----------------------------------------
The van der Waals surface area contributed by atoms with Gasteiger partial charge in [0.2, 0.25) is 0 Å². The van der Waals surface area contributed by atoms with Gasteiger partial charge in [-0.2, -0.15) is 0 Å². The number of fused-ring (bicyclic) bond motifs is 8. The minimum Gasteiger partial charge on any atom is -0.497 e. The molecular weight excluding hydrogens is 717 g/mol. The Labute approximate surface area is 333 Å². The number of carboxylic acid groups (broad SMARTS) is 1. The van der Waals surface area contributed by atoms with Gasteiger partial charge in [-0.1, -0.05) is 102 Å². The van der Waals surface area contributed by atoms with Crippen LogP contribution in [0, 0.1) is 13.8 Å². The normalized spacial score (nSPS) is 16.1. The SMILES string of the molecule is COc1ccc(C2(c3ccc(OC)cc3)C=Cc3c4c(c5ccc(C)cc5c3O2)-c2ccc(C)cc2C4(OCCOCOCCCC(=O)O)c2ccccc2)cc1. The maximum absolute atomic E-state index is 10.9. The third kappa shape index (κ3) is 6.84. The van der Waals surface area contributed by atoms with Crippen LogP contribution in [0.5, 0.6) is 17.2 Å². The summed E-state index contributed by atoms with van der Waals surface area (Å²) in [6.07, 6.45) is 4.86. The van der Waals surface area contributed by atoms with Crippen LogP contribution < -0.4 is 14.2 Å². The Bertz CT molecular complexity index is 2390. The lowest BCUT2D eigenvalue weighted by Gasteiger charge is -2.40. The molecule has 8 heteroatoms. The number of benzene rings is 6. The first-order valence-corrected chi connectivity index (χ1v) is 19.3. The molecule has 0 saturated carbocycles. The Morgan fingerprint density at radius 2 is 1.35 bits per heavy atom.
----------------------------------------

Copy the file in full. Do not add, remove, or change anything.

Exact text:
The van der Waals surface area contributed by atoms with Gasteiger partial charge in [0.2, 0.25) is 0 Å². The van der Waals surface area contributed by atoms with Gasteiger partial charge in [-0.2, -0.15) is 0 Å². The number of fused-ring (bicyclic) bond motifs is 8. The minimum Gasteiger partial charge on any atom is -0.497 e. The molecular weight excluding hydrogens is 717 g/mol. The Labute approximate surface area is 333 Å². The number of carboxylic acid groups (broad SMARTS) is 1. The van der Waals surface area contributed by atoms with Gasteiger partial charge in [-0.1, -0.05) is 102 Å². The van der Waals surface area contributed by atoms with Crippen LogP contribution in [0, 0.1) is 13.8 Å². The normalized spacial score (nSPS) is 16.1. The SMILES string of the molecule is COc1ccc(C2(c3ccc(OC)cc3)C=Cc3c4c(c5ccc(C)cc5c3O2)-c2ccc(C)cc2C4(OCCOCOCCCC(=O)O)c2ccccc2)cc1. The maximum absolute atomic E-state index is 10.9. The third kappa shape index (κ3) is 6.84. The van der Waals surface area contributed by atoms with Crippen LogP contribution in [0.5, 0.6) is 17.2 Å². The summed E-state index contributed by atoms with van der Waals surface area (Å²) in [6.07, 6.45) is 4.86. The van der Waals surface area contributed by atoms with Crippen LogP contribution < -0.4 is 14.2 Å². The Bertz CT molecular complexity index is 2390. The lowest BCUT2D eigenvalue weighted by Gasteiger charge is -2.40. The molecule has 8 heteroatoms. The number of benzene rings is 6. The first-order valence-corrected chi connectivity index (χ1v) is 19.3. The molecule has 0 saturated carbocycles. The Morgan fingerprint density at radius 2 is 1.35 bits per heavy atom.